Withdrawal symptoms usually begin within hours of discontinuing or dramatically reducing use of tramadol. Symptoms can linger for several weeks. Certain factors can influence the duration and severity of withdrawal symptoms, such as the length of time spent using tramadol, how often they took the drug and the dose. However, most withdrawal periods last about two weeks.

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      Tramadol Withdrawal Timeline

      Days 1-3Onset of general withdrawal symptoms, including feelings of pins and needles, sweating, nervousness, nausea, anxiety, palpitations, insomnia and drug cravings.
      Days 4-7Drug cravings persist, along with insomnia, disorientation, and confusion.
      Days 8-14Symptoms should be fairly mild by this point. Depression, anxiety, and irrational thoughts may persist.

      Tramadol Detox

      Tramadol detox can vary from mild, moderate, to severe depending on the severity of usage, along with any administered drugs or medications. It can potentially be very uncomfortable and should be done under the supervision of a doctor supervision. Because tapering the dosage is a common practice to aid in the withdrawal process, a doctor may schedule a stepped down dosing protocol and monitor the withdrawal symptoms over a period of weeks.

      Generally, tramadol withdrawal symptoms will last for only 5-7 days if a proper tapering method is used. Any symptoms that last longer than a week are considered post-acute withdrawal symptoms, or PAWS. PAWS include, but are not limited to, anxiety, depression, mood-swings, insomnia, decreased appetite, irritability, and poor concentration. PAWS can last between 18-24 months but decrease in severity over time.

      If symptoms are not tolerated well, a doctor may recommend over-the-counter medications or prescribe medications (Medication-assisted treatment or MAT) to help manage the withdrawal symptoms, such as:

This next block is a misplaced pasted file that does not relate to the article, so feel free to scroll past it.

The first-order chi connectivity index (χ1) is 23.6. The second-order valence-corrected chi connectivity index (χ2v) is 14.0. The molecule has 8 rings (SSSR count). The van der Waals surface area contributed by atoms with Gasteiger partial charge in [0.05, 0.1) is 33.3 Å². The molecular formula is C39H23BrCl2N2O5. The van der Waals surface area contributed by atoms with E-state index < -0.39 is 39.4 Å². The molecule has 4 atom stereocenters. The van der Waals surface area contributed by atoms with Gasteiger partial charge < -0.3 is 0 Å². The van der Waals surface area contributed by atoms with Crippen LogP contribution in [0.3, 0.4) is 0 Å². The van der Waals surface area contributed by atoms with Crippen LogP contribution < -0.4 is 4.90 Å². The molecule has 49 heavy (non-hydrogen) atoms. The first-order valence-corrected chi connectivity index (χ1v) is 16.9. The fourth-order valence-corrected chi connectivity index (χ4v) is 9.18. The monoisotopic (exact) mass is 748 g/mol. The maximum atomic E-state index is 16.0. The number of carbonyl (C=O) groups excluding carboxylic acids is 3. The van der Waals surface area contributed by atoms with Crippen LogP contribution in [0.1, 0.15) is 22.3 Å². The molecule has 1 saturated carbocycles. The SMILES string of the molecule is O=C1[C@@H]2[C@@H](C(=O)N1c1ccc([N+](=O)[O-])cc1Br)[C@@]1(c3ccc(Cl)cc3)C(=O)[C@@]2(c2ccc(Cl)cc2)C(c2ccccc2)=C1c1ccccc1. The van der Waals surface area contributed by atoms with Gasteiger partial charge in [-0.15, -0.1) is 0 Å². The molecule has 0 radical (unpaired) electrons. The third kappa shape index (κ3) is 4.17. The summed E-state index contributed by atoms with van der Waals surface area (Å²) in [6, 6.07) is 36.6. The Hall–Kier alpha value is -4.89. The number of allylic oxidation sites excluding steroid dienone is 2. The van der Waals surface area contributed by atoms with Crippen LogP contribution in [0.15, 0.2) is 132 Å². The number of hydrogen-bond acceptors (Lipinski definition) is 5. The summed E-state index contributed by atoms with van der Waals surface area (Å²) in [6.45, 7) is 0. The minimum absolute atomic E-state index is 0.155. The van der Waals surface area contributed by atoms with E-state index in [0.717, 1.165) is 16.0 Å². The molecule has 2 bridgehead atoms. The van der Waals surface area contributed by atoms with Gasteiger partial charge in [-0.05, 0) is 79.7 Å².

• Metocloperimide for nausea and vomiting
      • Loperimide for diarrhea
      • Ibuprofen or acetaminophen for muscle aches
      • Clonidine for anxiety and sweating
      • Valium for anxiety and insomnia
      • Buprenorphine (Subutex) for relieving withdrawal symptoms
      • Suboxone (a combination of Buprenorphine and Naloxone) for relieving withdrawal symptoms and to eliminate the euphoric effects of opioids

      [My moment of clarity was] when my mother came and took my children away from me. I entered treatment that night…I was given meds to keep me comfortable. [Detox] lasted about 10 days.

      - Samantha, in recovery from painkiller and other drug addiction
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      Treatment for Tramadol Addiction

      Due to an increase in individuals abusing tramadol, despite it’s lower potential of abuse when compared to other opioids, the Drug Enforcement Administration (DEA) reclassified tramadol in 1994 as a Schedule IV Controlled Substance, implying that Substances in this Schedule have a “low potential for abuse in relation to substances in Schedule III, II and I.

      Treatment for tramadol addiction is needed when an individual has developed the behaviors outlined in the DSM’s diagnostic criteria for determining the signs of addiction. Depending on the severity of the addiction, there are several treatment options for tramadol users, including detox, inpatient rehab, outpatient treatment and ongoing therapy and support.

      Because of the withdrawal symptoms associated with tramadol addiction, users should always detox under the supervision of a medical professional—especially those with severe addictions.

      Inpatient and outpatient programs often offer medically assisted detox to lessen the symptoms of withdrawal. Various therapies, support groups and ongoing treatment options are also available to help maintain sobriety in recovery from tramadol addiction.

      For help finding a detox or treatment program for tramadol addiction, contact a dedicated treatment professional today.